John and Wanda, Saviors Of The Earth’s Suicidal Children

March 10, 2014 0 comments

It’s really hard for me to explain to people, “Yes. I have, in fact, been suicidal.”

I think it’s because I may have told only five people tops, and it’s also such a taboo topic. There are the people who will break down and panic until a point where you simply don’t want to talk to them. There are also people who just simply do not know what to say. Then there are the complete and total assholes who will mumble from their greasy, hairy faces, “Oh, he’s just saying it for show. He won’t do it.” 

Assholes. All of those guys. Each and every single one. I say that in the most Christian way possible. I love them, but they are still utter assholes.

That said, my battles with the concept of suicide have always been a little odd. I don’t mean to be morbid, but I do intend to be fully transparent and completely honest. What you get from me is typically unfiltered unless otherwise specified.

No, I’ve never set a date to do the deed. Yes, I’ve had repeated thoughts of how great it would be if I would just be dead.

No, I don’t think everyone else’s world would be better if I was dead – I’m a great guy, damn it. Yes, I think I would be a bit more relieved.

No, I’ve never made an attempt. Yes, I’ve thought of numerous methods and ways I could do it with items around my house.

No, I’ve never planned out my suicide. Yes, I’ve made the beginnings of a suicide note.

No, I’ve never created a Buscemi-styled hit-list to take people out before I go out in a blaze of glory. Yes, I’ve hated myself.

No, I’ve never started the beginning stages of suicide. Yes, I’ve wrestled with myself all night about whether or not it would finally give me some relief.

No, I’ve never called a friend and told them I was going to do it. Yes, I’ve called the National Suicide Prevention Hotline – a few times, in fact.

Tonight even, I spoke with a couple of people, and that’s because I called twice. I spoke with Wanda first, a woman who I can only imagine to be a rather large black lady with a southern sweet tea, front porch kind of charm and a heart of gold. Then I spoke to John, who I imagine is a volunteer fireman – when he’s not doing social work – and has a passion for weekend fishing trips.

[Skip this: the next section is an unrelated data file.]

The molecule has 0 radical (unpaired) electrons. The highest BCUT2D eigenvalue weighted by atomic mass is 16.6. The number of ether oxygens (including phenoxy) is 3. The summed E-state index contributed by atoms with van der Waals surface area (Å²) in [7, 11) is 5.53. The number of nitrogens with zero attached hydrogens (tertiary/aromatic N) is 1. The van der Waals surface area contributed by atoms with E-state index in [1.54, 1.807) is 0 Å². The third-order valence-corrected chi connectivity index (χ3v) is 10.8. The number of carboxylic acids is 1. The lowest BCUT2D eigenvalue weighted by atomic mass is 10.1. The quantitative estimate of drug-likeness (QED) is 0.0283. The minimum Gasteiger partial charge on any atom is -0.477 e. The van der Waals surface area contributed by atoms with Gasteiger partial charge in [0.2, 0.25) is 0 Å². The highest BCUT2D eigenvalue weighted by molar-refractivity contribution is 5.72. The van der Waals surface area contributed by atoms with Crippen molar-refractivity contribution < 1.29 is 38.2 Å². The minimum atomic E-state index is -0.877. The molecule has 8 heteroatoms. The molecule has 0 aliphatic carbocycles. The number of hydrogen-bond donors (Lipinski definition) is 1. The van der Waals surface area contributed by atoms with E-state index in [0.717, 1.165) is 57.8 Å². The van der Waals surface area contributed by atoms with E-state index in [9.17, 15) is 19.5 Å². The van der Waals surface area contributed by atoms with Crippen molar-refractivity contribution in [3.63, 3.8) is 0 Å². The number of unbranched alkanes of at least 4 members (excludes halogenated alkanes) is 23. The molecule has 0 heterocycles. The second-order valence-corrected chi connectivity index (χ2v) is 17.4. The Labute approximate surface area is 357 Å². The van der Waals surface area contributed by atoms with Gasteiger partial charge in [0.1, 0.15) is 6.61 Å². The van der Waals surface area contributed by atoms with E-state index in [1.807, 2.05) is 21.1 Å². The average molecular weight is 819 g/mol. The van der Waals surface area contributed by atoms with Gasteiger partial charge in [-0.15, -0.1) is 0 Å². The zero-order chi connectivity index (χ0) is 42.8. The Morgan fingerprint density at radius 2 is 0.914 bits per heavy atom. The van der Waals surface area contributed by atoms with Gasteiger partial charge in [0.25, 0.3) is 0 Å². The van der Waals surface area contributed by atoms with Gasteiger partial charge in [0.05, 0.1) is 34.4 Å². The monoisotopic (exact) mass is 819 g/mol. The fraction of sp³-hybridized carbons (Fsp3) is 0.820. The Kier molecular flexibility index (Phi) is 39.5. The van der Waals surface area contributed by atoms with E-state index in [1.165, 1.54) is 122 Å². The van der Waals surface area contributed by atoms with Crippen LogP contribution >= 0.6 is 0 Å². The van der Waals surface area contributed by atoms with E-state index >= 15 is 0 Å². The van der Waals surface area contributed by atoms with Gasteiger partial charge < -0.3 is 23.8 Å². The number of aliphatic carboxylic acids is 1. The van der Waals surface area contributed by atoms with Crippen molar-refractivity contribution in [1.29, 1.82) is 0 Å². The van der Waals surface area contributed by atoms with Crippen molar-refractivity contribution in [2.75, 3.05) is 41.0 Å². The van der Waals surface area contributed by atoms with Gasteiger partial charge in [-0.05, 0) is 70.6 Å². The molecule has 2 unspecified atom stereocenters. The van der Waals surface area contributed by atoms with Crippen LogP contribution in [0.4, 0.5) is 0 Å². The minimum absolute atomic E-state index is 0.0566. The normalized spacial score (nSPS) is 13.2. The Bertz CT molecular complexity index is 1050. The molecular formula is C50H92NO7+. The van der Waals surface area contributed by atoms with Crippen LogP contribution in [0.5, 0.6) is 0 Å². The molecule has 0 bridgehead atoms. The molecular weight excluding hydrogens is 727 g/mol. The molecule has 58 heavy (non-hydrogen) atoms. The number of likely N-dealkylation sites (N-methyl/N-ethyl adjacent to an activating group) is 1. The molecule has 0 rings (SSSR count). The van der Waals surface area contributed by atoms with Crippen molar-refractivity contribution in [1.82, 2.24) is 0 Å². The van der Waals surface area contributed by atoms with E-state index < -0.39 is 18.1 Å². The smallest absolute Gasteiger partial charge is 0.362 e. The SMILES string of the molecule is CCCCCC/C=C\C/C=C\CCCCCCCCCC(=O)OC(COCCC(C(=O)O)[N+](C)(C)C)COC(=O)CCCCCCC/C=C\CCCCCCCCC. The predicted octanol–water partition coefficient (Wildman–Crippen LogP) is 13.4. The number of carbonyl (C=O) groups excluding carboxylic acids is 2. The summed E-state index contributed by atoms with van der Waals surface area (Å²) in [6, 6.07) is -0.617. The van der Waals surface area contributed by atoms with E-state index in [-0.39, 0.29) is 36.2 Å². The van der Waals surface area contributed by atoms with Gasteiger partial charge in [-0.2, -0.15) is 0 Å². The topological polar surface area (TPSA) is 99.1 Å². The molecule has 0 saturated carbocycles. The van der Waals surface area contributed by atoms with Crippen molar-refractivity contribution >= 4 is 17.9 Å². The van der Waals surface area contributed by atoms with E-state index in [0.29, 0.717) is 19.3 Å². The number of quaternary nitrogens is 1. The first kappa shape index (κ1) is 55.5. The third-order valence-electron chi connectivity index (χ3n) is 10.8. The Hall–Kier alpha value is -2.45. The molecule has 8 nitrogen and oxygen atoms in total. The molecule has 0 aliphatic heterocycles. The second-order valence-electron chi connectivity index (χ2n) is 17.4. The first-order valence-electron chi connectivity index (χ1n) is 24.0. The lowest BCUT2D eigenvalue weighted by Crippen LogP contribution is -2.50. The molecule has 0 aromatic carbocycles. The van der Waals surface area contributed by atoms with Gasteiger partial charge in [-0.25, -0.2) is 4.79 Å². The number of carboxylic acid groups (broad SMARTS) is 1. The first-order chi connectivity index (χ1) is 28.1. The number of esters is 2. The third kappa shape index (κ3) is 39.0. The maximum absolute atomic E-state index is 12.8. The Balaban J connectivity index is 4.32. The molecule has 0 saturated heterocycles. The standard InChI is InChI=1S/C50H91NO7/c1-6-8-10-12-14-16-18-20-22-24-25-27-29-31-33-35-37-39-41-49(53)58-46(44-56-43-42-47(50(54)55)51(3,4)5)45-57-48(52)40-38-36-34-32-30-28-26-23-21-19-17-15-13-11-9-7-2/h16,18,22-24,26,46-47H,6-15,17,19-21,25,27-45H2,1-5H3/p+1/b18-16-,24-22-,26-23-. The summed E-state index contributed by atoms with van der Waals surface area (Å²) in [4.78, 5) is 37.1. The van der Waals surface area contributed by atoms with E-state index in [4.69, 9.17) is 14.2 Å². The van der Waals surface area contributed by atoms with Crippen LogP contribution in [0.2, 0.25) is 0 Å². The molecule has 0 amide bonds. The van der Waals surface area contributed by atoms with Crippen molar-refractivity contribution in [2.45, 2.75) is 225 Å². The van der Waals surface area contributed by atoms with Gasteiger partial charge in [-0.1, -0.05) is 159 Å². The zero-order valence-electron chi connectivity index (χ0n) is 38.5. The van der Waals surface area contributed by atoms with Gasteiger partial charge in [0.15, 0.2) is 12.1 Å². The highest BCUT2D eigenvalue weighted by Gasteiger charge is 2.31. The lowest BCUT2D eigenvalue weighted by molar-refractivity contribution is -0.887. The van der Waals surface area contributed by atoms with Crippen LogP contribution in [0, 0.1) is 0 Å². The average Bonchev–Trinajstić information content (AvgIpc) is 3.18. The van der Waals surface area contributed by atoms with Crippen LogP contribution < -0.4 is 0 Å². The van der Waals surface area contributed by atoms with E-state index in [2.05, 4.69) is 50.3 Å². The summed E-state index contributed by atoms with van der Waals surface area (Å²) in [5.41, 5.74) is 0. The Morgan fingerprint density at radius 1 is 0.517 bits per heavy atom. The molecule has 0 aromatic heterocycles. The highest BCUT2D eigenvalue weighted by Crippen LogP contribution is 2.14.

Wanda let me sob and speak through stuttered words, only occasionally murmuring various mhmmm’s that made me feel like I finally was in the presence of the black grandmother that I never had. John (bear in mind that I was in a more intense state of mind at the time of this call) took action and set me up with an appointment at a local mental health center. Like immediately. Lightning fast. Like sh-bang. John Power. Boom. Pow. Bang.


What I’m trying to say here is that there’s this common interpretation of suicide being something we see on TV. Where you write some dramatic letter and then tie a noose and hang yourself. Then everyone cries and talks about how they wish they had known and that they miss you. Funeral happens. The lab finds out it’s actually a homicide. An investigation happens. Then NCIS takes the bad guys down.

It’s always that, though.

I view being suicidal as being on a spectrum, where you can be on any part of it and still be in as serious trouble as the guy about to kick the chair out from under his feet. With that said, if you speculate you are suicidal, but you don’t quite fit the criteria of listening to My Chemical Romance and wearing eyeliner, then don’t doubt yourself. Get help. Please.

This may be a premature post. No, I don’t have the whole, “Back in 2014 when I was 22, my life changed after I saw the light and finally saw a psychiatrist,” kind of story going on. I’m not telling this story from a mountain looking down at the dark valley I was in. I am in that valley right now. It’s terrifying. I’m honest-to-God scared. I hate it.